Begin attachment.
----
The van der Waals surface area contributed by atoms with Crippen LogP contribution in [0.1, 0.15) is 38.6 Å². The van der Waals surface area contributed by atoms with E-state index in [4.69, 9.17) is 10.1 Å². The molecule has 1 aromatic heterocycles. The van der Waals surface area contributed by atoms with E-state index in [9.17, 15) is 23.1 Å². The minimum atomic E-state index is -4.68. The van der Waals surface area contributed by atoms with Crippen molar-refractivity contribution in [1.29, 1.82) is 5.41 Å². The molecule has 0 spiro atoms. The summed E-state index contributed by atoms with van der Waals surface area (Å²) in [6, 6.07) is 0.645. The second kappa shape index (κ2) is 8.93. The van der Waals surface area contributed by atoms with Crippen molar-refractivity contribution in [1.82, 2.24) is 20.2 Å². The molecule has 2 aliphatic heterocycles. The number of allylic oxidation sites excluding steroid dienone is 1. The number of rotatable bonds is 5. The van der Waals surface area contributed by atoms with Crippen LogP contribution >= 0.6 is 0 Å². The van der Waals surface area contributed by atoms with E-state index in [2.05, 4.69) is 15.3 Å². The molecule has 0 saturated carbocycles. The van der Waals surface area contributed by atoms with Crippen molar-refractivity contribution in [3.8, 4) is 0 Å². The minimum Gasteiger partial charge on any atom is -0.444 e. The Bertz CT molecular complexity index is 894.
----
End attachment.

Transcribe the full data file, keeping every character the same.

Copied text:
The van der Waals surface area contributed by atoms with Crippen LogP contribution in [0.1, 0.15) is 38.6 Å². The van der Waals surface area contributed by atoms with E-state index in [4.69, 9.17) is 10.1 Å². The molecule has 1 aromatic heterocycles. The van der Waals surface area contributed by atoms with E-state index in [9.17, 15) is 23.1 Å². The minimum atomic E-state index is -4.68. The van der Waals surface area contributed by atoms with Crippen molar-refractivity contribution in [1.29, 1.82) is 5.41 Å². The molecule has 0 spiro atoms. The summed E-state index contributed by atoms with van der Waals surface area (Å²) in [6, 6.07) is 0.645. The second kappa shape index (κ2) is 8.93. The van der Waals surface area contributed by atoms with Crippen molar-refractivity contribution in [1.82, 2.24) is 20.2 Å². The molecule has 2 aliphatic heterocycles. The number of allylic oxidation sites excluding steroid dienone is 1. The number of rotatable bonds is 5. The van der Waals surface area contributed by atoms with Crippen LogP contribution >= 0.6 is 0 Å². The van der Waals surface area contributed by atoms with E-state index in [2.05, 4.69) is 15.3 Å². The molecule has 0 saturated carbocycles. The van der Waals surface area contributed by atoms with Crippen molar-refractivity contribution in [3.8, 4) is 0 Å². The minimum Gasteiger partial charge on any atom is -0.444 e. The Bertz CT molecular complexity index is 894.